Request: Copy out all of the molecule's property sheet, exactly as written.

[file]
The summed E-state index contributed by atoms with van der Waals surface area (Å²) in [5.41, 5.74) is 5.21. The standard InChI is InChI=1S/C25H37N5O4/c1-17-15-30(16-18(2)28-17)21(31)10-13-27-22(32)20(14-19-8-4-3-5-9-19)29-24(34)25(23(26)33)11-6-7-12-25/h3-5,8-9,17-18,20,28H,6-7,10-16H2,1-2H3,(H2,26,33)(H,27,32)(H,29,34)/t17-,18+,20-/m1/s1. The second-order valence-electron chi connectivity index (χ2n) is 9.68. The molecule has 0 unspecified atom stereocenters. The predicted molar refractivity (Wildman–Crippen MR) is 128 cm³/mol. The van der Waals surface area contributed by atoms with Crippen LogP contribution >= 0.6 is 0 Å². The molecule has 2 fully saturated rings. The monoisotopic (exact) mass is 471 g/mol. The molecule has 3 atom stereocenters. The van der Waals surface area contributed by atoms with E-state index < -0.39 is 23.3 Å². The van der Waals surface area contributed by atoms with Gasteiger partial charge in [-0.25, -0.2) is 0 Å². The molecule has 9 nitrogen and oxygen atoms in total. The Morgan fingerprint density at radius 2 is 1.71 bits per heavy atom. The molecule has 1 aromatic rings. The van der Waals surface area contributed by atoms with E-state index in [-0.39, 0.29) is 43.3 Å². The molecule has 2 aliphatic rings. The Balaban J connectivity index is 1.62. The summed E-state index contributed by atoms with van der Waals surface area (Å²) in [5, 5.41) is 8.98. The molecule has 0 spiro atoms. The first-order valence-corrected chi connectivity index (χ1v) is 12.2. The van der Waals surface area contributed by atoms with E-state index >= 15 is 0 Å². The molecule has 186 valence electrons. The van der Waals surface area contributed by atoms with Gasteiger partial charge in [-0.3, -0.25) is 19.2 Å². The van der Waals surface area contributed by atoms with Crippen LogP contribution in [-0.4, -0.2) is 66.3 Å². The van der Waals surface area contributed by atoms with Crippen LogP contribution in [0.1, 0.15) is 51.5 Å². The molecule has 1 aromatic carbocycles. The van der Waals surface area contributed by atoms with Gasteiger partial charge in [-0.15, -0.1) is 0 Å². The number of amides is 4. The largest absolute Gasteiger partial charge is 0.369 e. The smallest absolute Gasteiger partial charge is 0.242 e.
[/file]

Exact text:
The summed E-state index contributed by atoms with van der Waals surface area (Å²) in [5.41, 5.74) is 5.21. The standard InChI is InChI=1S/C25H37N5O4/c1-17-15-30(16-18(2)28-17)21(31)10-13-27-22(32)20(14-19-8-4-3-5-9-19)29-24(34)25(23(26)33)11-6-7-12-25/h3-5,8-9,17-18,20,28H,6-7,10-16H2,1-2H3,(H2,26,33)(H,27,32)(H,29,34)/t17-,18+,20-/m1/s1. The second-order valence-electron chi connectivity index (χ2n) is 9.68. The molecule has 0 unspecified atom stereocenters. The predicted molar refractivity (Wildman–Crippen MR) is 128 cm³/mol. The van der Waals surface area contributed by atoms with Crippen LogP contribution >= 0.6 is 0 Å². The molecule has 2 fully saturated rings. The monoisotopic (exact) mass is 471 g/mol. The molecule has 3 atom stereocenters. The van der Waals surface area contributed by atoms with E-state index < -0.39 is 23.3 Å². The van der Waals surface area contributed by atoms with Gasteiger partial charge in [-0.25, -0.2) is 0 Å². The molecule has 9 nitrogen and oxygen atoms in total. The Morgan fingerprint density at radius 2 is 1.71 bits per heavy atom. The molecule has 1 aromatic rings. The van der Waals surface area contributed by atoms with E-state index in [-0.39, 0.29) is 43.3 Å². The molecule has 2 aliphatic rings. The Balaban J connectivity index is 1.62. The summed E-state index contributed by atoms with van der Waals surface area (Å²) in [5, 5.41) is 8.98. The molecule has 0 spiro atoms. The first-order valence-corrected chi connectivity index (χ1v) is 12.2. The van der Waals surface area contributed by atoms with E-state index >= 15 is 0 Å². The molecule has 186 valence electrons. The van der Waals surface area contributed by atoms with Gasteiger partial charge in [-0.3, -0.25) is 19.2 Å². The van der Waals surface area contributed by atoms with Crippen LogP contribution in [-0.4, -0.2) is 66.3 Å². The van der Waals surface area contributed by atoms with Crippen LogP contribution in [0.1, 0.15) is 51.5 Å². The molecule has 1 aromatic carbocycles. The van der Waals surface area contributed by atoms with Gasteiger partial charge in [-0.15, -0.1) is 0 Å². The number of amides is 4. The largest absolute Gasteiger partial charge is 0.369 e. The smallest absolute Gasteiger partial charge is 0.242 e.